Andrew: Yeah we did play in Denmark, but not in Copenhagen. We're playing in Poland, playing in Slovenia, Budapest, a bunch of places that are new to us. So we're totally excited. We're gonna play a show in Italy. The last show we played in Italy.. Italy to me kind of like embodies more of the European, you know what I mean? If you're from America and you think of Italy you're just like "Ohh, culture, Italians, whatever" [laughter]. Well the club we played was like 11 miles outside the city, and if you're in a tour bus, you're screwed. You can't just go "hey driver lets go over there". I mean we might as well Ohio, where we're from. Just everyone in Hatebreed, Unearth and Twelve Tribes sat in a room on their laptops and just didn't speak. It was such a bummer. We're also going to do in a van this time too, so it'll probably suck in terms of being comfortable and hot. But you can get around and see things. It'll be really exciting.

RF.net: In terms of relationships in the band.. I mean you are together for a very long time in a pretty small place. Do you ever break out into fights, more or less serious?
Andrew: Just like little spats. Just like "Shut up dude!" and "Fuck you!" and then everyone walks a way. Then you have a couple of beers later and you're like "I'm sorry man, I was having a bad day" or whatever. We are pretty lucky in terms of, that we are all pretty level headed people and we don't really trip out on stuff too often. I've known a lot of bands that we've toured with, who have had these knocked down dragouts every night. Dudes flip out. We've been really like, at least the last five years, to have a really stable lineup. We had one guy leave this past November, he just couldn't cut it. It's not easy to do. Especially because we are not young. Or we are young, but we are on our late twenties early thirties, and especially relationship wise, if you are married or have girls you live with or whatever.. you wanna start planning for the long term, and this in terms of cake, you don't always make a lot of money. And even if you do, you're gone all the time, it's not stable, it's a rough life to do, so I don't blame anybody for quitting or whatever.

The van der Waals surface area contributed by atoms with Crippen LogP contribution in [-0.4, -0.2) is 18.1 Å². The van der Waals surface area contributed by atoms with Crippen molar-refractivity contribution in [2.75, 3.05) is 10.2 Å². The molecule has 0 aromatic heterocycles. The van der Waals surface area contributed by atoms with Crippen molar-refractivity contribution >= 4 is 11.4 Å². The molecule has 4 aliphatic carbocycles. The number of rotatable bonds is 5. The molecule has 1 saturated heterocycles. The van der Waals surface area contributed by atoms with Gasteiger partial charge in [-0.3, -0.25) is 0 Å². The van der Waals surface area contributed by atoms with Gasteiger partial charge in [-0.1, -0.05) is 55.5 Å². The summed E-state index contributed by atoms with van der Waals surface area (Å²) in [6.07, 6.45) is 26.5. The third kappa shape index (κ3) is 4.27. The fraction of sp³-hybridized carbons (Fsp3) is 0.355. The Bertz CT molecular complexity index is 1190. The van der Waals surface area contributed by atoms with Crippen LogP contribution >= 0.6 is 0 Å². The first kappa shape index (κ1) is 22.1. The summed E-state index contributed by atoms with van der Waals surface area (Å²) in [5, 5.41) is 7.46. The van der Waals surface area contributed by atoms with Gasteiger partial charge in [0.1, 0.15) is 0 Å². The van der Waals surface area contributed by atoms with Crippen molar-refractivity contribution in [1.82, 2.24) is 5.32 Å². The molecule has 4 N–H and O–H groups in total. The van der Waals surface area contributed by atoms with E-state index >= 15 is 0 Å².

RF.net: Okay, so lets get away from the tour questions before we spend half an hour on them. [laughter] A few of our readers have been interested to know about where your name originates from? Because for me, before I got into your band, I thought oTwelve Tribes? Death Metal band? That was my intial concept of course. I know a lot of people who think.. at least somewhere towards more metal than hardcore.
Andrew: You know what man, like I said we were 17 when adam and I started this band. He was in a religions class. It's a biblical reference. We're not religious by any means, we're not a Christian band. I'm really not into that stuff to tell you the truth. Because that shit is fucking huge in America right now. All these Christian bands are massive, you know what I mean, which I don't understand. It's just a name really, it sounds big, it sounds like a band name. [with big voice] Twelve Tribes!! It's kinda korny, it's ten years old. We actually had the opportunity to change it, when we first signed to Ferret. They said: "We don't know about the..." Not even so much the name, but we had established ourselves and then kinda taken a break for a little bit in the states. They said "Well maybe you could change your name?" And we just couldn't think of anything, or we had just been that name, that band for so long, that we couldn't do it so.